Friday, July 13, 2007

Afternoon Delight

We have quite a few wild raspberry (Black Raspberry, if we identified it right) bushes on Prospect Hill, and we reap the rewards as often as we can. In an earlier post I gave my rudimentary lesson about botany, and these plants expand on that.

Black RaspberriesBlack raspberries growing wild in our yard,
and a chance to use the "supermacro" camera setting.

As the above photo shows, some of the berries are dark, plump, and inviting, while the others are red, scrawny, and not very appetizing. Still other berries in the same cluster are past ripe, starting to rot on the vine. Obviously, not all of the berries are ready for eating at the same time, which is odd, since the flowers emerged all at the same time.

Turns out, this is a very clever strategy the plant uses to keep seed dispersers coming back and collecting more seed to disperse. It attracts pollinators (butterflies, bees) all at once by flashing out all of the flowers at once: it's best to get a lot of pollinators mingling all at once so there is a lot of mixing of genetic material.

SpiderA spider sets up to trap any unsuspecting, but adequately sized, pollinators
visiting the raspberry flowers. And another chance to use "supermacro."

But the fruits develop at different rates, providing a resource for frugivores (fruit eaters) for a longer period of time. This gives a wide variety of animals time to come and gorge, then disperse the seeds in new places at different times. Chances are, some of those seeds will find a suitable place to grow next season. Brilliant!

Of course, while all of that intricacy isn't lost on us, we still like the simpler things in life: even a partially-filled bowl goes a long way when topping ice cream, stirred into yogurt, or eaten right off the vine.

Tuesday, July 10, 2007

Falling Apart, Coming Together

A story in this morning's local newspaper caught my eye. Although it was about birds, what grabbed me wasn't so much the headline,
Ducklings orphaned; public's help sought

© Ray Finger / Star-Gazette
This brood of duckling hides Monday in the manmade
pond behind the carousel at Eldridge Park.

What really caught my attention was the subtitle, which explained how the ducklings were orphaned.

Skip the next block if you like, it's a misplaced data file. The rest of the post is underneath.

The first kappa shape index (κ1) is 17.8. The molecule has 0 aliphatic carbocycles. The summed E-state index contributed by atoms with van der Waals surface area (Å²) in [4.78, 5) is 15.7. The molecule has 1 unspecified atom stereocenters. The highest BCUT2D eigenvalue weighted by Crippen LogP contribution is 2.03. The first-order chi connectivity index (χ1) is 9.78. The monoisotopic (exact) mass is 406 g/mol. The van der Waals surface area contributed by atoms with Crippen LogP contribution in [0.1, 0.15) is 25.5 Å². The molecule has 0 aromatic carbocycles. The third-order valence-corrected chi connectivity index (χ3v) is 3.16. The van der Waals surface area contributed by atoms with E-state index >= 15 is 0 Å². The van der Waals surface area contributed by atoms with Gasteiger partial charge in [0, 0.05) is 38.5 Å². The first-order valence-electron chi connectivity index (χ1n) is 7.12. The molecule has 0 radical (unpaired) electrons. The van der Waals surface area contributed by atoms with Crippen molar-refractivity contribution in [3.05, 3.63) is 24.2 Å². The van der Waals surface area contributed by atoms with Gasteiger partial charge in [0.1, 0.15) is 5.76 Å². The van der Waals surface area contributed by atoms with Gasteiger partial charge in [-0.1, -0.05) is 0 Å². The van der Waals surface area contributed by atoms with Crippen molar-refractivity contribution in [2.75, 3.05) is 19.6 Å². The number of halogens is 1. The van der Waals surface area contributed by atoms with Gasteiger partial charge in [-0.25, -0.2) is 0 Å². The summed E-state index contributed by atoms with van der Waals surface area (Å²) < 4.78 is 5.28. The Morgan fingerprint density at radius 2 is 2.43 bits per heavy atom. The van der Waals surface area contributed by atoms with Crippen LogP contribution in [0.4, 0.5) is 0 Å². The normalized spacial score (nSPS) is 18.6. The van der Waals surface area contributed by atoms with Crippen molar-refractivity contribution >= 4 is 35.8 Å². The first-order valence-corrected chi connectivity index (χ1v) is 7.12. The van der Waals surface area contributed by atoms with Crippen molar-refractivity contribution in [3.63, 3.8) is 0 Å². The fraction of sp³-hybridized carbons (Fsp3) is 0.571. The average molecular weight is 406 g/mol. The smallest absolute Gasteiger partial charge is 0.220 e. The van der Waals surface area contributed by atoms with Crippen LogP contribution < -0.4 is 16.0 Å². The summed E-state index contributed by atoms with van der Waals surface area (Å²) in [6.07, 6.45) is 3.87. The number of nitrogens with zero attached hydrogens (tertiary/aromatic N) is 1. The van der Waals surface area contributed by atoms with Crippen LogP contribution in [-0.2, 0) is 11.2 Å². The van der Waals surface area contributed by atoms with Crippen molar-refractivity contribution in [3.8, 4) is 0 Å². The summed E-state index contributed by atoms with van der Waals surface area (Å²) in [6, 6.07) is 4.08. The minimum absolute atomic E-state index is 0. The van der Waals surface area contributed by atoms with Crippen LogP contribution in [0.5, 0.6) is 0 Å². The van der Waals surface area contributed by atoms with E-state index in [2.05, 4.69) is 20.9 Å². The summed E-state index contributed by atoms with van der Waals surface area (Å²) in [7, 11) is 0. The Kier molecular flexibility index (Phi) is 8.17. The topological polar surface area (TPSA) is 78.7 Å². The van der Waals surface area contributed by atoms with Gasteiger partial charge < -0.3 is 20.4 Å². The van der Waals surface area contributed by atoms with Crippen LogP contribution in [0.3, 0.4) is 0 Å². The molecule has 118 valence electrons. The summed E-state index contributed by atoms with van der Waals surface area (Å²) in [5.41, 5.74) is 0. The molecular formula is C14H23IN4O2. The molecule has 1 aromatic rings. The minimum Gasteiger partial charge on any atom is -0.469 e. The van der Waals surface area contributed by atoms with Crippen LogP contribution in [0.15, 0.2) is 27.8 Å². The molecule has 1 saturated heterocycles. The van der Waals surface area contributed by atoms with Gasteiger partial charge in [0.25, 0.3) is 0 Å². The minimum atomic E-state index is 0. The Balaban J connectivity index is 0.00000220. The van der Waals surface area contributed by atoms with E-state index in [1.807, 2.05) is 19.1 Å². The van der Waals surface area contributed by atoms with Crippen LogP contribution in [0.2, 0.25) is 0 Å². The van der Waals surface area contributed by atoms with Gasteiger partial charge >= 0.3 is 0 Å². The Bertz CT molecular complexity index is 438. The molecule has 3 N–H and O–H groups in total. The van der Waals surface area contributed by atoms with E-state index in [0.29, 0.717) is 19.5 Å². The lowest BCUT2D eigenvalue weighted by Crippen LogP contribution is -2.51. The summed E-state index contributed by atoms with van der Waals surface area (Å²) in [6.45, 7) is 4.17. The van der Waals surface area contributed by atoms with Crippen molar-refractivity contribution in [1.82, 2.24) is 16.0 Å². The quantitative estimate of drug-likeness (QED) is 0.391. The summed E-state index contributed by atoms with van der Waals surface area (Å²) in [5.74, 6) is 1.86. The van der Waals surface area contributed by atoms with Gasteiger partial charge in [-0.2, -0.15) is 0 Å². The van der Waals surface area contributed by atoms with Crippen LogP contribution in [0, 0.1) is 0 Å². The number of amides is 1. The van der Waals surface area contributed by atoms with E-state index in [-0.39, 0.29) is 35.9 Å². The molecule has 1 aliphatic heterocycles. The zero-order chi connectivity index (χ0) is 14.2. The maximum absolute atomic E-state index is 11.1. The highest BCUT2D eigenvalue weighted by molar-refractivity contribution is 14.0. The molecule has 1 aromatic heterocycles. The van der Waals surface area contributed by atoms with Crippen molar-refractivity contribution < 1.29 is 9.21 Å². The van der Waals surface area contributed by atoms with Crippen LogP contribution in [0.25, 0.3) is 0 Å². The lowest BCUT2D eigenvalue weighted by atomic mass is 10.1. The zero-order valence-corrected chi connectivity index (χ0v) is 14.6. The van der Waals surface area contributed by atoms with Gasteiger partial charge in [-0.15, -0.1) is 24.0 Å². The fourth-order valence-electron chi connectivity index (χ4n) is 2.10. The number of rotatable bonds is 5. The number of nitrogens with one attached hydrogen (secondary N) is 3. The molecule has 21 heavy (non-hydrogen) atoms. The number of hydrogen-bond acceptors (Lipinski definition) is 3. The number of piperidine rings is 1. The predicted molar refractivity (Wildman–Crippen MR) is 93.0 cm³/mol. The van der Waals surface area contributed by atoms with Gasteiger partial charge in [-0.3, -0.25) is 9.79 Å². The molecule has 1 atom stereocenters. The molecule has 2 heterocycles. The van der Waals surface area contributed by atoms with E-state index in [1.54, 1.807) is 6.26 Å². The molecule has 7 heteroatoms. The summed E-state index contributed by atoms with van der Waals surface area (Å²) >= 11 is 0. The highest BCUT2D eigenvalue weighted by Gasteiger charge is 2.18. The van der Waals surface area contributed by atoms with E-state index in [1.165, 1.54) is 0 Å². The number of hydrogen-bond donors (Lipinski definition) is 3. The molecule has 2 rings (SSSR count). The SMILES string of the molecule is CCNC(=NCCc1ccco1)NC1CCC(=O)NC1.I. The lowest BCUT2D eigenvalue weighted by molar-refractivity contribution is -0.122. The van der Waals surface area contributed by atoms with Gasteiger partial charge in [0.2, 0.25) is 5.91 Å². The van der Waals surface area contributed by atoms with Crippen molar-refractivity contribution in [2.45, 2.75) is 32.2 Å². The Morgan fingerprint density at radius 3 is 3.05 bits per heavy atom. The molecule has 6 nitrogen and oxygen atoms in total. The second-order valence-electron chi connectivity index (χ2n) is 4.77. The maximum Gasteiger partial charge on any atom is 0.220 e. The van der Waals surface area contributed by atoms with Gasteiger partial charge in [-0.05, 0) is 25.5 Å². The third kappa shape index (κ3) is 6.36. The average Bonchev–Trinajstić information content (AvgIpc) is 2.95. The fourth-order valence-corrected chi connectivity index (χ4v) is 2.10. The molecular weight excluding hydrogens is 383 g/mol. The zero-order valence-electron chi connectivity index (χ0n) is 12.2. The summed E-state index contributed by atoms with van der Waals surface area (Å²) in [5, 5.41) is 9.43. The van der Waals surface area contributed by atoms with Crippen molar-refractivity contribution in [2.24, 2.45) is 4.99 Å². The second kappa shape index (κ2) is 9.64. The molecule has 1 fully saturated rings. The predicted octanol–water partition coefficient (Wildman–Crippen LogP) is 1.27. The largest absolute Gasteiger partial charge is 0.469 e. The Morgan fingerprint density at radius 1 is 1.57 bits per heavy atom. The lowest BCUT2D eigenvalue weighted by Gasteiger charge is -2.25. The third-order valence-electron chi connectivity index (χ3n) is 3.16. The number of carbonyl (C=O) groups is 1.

Mother duck was killed by boys at Eldridge Park.

The article, which you can find here, reads:

Dr. Bob Lyon, an Elmira dentist and founder of the Eldridge Park Carousel Preservation Society, said an eyewitness saw several teenage boys throwing rocks at the mother duck. After learning about the incident Saturday, he went to check it out, he said.

"Sure enough, it was obviously blunt-force trauma from stones that killed this mother," he said. "It wasn't an animal attack, so all the pieces fit together."
The person who witnessed the incident does not know who the boys are, Lyon said. The witness saw the stones being thrown and the flapping of the duck's wings. When the witness got closer, the duck took her last breath and died, he said.

I'm not naive, I know kids do pretty heinous things. In fact, when I was in elementary school I watched a friend shoot his BB gun at the birds visiting a neighbor's feeder. That day he only took one shot. After I asked what the f*ck he was doing he started laughing and started shooting at me. We didn't hang out much after that.

What I've never understood is why. What satisfaction can be gained by stoning a domesticated animal in an urban park? It's clearly not the same as legitimate hunting. Although I don't partake in it, I do understand why people hunt. I have great respect for the hunters I know, they are among the best stewards of the environment I've witnessed, they are much more in touch with the web of life that surrounds us than most anyone else. They are humane and respectful.

But when it comes to this type of senseless slaughter, I really hope they are able to track down the culprits and that they are penalized appropriately. I don't have much faith that will happen, given the way society at large doesn't seem to put much value on things that have intrinsic, non-monetary value. At this point, says the article, the police aren't involved at all.

The coming together of community members to try and care for the ducklings, however, brings hope:

Some concerned carousel patrons gave money to the person running the Merry-Go-Eatery to buy buns to feed to the baby ducks, she said. Later, she and her daughter bought some cracked corn and mixed it with dog kibble that softened in the water for them to eat, she said.
"They liked the cracked corn a lot," Amy Uy said. "At least that's a little more substantial than bread."
People who heard through the grapevine about what had happened have been going over to throw cereal and other food items at the ducklings trying to get them to eat, Amy Uy said.

"So far, they're doing pretty good, but we were just worried, as other people are, that whoever did this would come back and hurt the babies," she said. "They're so adorable, and there's nothing there to protect them."

I find hope in that there are a good number of people wanting to help, and that number is greater than those who would fatally attack a domesticated animal. I hope the boys brag about it within earshot of someone who cares enough to turn them in. And I hope these self-appointed caretakers of the ducklings provide a more substantial feed than bread.

I really hope to have some positive updates on this story as it continues.


According to an Elmira Police Department press release, the animal control division of the department is beginning a full investigation into the matter.

Full article on the Star-Gazette web site.
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